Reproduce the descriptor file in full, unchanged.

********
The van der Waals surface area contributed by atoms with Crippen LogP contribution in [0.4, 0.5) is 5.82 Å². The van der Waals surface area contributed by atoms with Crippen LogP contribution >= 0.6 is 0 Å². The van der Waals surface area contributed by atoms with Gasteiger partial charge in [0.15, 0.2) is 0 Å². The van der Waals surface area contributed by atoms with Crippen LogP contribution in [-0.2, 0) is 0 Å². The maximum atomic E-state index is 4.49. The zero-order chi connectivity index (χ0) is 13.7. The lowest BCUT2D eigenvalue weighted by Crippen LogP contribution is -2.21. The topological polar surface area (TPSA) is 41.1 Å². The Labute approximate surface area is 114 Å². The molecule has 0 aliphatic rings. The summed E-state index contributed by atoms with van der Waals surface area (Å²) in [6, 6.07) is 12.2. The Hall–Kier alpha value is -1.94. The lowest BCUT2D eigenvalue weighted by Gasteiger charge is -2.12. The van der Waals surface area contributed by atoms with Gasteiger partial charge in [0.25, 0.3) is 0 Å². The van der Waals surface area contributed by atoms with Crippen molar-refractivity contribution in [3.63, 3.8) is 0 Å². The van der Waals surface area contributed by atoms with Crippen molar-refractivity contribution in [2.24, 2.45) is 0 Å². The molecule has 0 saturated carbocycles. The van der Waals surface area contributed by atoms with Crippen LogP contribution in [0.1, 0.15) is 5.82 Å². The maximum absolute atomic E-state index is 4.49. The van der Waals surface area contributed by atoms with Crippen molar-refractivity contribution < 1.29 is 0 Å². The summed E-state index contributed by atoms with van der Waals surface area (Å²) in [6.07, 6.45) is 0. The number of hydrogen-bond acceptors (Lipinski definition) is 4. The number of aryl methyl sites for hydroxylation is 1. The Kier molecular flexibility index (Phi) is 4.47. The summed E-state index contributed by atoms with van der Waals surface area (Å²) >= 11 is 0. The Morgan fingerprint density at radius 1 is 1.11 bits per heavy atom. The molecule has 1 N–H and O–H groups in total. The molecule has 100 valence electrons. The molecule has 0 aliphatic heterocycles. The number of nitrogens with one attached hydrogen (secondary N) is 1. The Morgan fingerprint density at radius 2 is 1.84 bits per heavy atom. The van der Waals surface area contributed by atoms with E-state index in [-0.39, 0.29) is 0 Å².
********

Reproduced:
The van der Waals surface area contributed by atoms with Crippen LogP contribution in [0.4, 0.5) is 5.82 Å². The van der Waals surface area contributed by atoms with Crippen LogP contribution >= 0.6 is 0 Å². The van der Waals surface area contributed by atoms with Gasteiger partial charge in [0.15, 0.2) is 0 Å². The van der Waals surface area contributed by atoms with Crippen LogP contribution in [-0.2, 0) is 0 Å². The maximum atomic E-state index is 4.49. The zero-order chi connectivity index (χ0) is 13.7. The lowest BCUT2D eigenvalue weighted by Crippen LogP contribution is -2.21. The topological polar surface area (TPSA) is 41.1 Å². The Labute approximate surface area is 114 Å². The molecule has 0 aliphatic rings. The summed E-state index contributed by atoms with van der Waals surface area (Å²) in [6, 6.07) is 12.2. The Hall–Kier alpha value is -1.94. The lowest BCUT2D eigenvalue weighted by Gasteiger charge is -2.12. The van der Waals surface area contributed by atoms with Gasteiger partial charge in [0.25, 0.3) is 0 Å². The van der Waals surface area contributed by atoms with Crippen molar-refractivity contribution in [3.63, 3.8) is 0 Å². The van der Waals surface area contributed by atoms with Crippen molar-refractivity contribution in [2.24, 2.45) is 0 Å². The molecule has 0 saturated carbocycles. The van der Waals surface area contributed by atoms with Crippen LogP contribution in [0.1, 0.15) is 5.82 Å². The maximum absolute atomic E-state index is 4.49. The van der Waals surface area contributed by atoms with Crippen molar-refractivity contribution < 1.29 is 0 Å². The summed E-state index contributed by atoms with van der Waals surface area (Å²) in [6.07, 6.45) is 0. The number of hydrogen-bond acceptors (Lipinski definition) is 4. The number of aryl methyl sites for hydroxylation is 1. The Kier molecular flexibility index (Phi) is 4.47. The summed E-state index contributed by atoms with van der Waals surface area (Å²) >= 11 is 0. The Morgan fingerprint density at radius 1 is 1.11 bits per heavy atom. The molecule has 1 N–H and O–H groups in total. The molecule has 100 valence electrons. The molecule has 0 aliphatic heterocycles. The number of nitrogens with one attached hydrogen (secondary N) is 1. The Morgan fingerprint density at radius 2 is 1.84 bits per heavy atom. The van der Waals surface area contributed by atoms with E-state index in [-0.39, 0.29) is 0 Å².